If I Should Fall From Grace With God
Island Records, 1988
REVIEW BY: Christopher Thelen
ORIGINALLY PUBLISHED: 03/03/1997
(Editor's note: The cover art featured above is not the original artwork that was on the 1988 release.)
With the release of U2's latest album just 24 hours away, let's turn our attention to undoubtedly the best band to ever come out of Ireland.
That's right - forget about U2. I'm talking about The Pogues. Their 1988 release If I Should Fall From Grace With God is their best album, and one of the best albums I have ever heard in all my years of critiquing music.
I first heard about these guys from "Buzz," a religion teacher at my high school (and still one of the hippest cats I have ever met). He described these guys as a drunken, raucous Irish folk band. Indeed, one can imagine Shane MacGowan and crew sloshed out of their minds in the studio doing this one.
But the musicianship of these guys is downright incredible, and MacGowan's slurred growls and whoops of joy make this album a pleasure to listen to. It truly sounds like they're having fun - and that, kids, is half the battle.
The title track sounds like a typical Irish folk dancing number - hell, within ten seconds it makes the listener want to get up and try some "Riverdance"-esque move that will end in a 911 call. Darryl Hunt's bass work and the drum work of Andrew Rankin especially stand out -through the whole album.
My personal favorite on this one is "Bottle Of Smoke," an obscene but engaging story of a man winning a big payoff at the horse races. There are times it's a good thing Island included a lyric sheet on this one, 'cause it's almost impossible for you to understand what MacGowan is saying.
"Fairytale Of New York," featuring Kirsty MacColl on lead vocals, is the best-known track on this one, and it is a pretty track - how can anyone not like a lyric such as: "You scumbag, you maggot / You cheap lousy faggot / Happy Christmas, your arse / I pray God it's our last." But an even prettier track on this album is "Thousands Are Sailing," which looks at coming to America from the eyes of an Irish immigrant.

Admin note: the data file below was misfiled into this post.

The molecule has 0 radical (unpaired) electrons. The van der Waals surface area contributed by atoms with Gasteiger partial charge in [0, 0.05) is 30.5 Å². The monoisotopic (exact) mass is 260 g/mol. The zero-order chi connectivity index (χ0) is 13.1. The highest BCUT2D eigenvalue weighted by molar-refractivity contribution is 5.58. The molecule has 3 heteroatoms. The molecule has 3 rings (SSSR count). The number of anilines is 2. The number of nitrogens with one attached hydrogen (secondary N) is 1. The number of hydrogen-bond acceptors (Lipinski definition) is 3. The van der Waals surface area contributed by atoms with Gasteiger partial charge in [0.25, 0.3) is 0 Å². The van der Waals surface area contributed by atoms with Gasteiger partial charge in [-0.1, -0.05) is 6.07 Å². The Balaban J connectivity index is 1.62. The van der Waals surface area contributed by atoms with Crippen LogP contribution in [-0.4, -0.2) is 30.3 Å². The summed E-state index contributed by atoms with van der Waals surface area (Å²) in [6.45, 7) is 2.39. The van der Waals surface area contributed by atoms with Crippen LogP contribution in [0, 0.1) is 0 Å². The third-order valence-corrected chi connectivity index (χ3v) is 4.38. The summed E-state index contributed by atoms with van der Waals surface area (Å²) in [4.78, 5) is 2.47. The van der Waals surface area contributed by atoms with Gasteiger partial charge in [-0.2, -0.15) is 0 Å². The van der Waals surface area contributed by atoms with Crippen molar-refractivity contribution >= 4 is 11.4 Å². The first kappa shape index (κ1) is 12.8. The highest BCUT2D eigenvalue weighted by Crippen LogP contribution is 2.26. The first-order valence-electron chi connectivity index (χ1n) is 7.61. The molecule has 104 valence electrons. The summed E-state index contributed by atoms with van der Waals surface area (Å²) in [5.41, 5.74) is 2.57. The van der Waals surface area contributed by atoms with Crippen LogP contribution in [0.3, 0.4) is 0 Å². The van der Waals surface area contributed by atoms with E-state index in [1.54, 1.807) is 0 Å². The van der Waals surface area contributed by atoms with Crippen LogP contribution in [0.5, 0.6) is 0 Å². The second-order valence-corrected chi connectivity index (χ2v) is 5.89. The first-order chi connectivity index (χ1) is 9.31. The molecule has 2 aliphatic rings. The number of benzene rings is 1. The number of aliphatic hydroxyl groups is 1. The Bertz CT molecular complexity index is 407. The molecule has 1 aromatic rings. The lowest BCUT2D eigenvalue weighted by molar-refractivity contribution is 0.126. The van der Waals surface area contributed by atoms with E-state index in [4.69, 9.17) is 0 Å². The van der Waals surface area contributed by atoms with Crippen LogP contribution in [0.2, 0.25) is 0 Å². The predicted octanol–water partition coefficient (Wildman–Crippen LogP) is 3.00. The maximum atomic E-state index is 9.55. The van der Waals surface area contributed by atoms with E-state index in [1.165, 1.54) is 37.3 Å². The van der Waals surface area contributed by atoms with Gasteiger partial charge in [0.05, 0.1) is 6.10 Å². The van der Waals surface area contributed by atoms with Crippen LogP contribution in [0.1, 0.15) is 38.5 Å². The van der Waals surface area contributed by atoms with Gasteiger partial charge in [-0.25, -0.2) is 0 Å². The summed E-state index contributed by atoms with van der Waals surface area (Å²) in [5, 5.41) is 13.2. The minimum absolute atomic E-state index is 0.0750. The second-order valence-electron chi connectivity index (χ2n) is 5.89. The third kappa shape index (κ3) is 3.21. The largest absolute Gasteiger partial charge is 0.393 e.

And just when you think If I Should Fall From Grace With God is going to be an all-Irish album, you're slapped in the face with a Irish-Turkish melody ("Turkish Song Of The Damned") and a Spanish party number ("Fiesta").
There is not a single bad track on this album - even the closing number, "Worms," probably a last-minute joke they decided to do, has a haunting feel that makes the song work. Sadly, the band never produced another work on this level - MacGowan was eventually kicked out of the band for personal reasons, and the re-tooled lineup never quite made it, recently calling it a day.
This album may not take the place of the Irish Rovers on St. Patrick's Day, but If I Should Fall From Grace With God is more than just an album of Irish music - it is a rock, folk, dance, drink-yourself-stupid, world music album - and it's one of the best $15 you can spend your money on. If I was going to be stranded on a desert island, this is the album that would be in my personal tape deck as the plane was going down.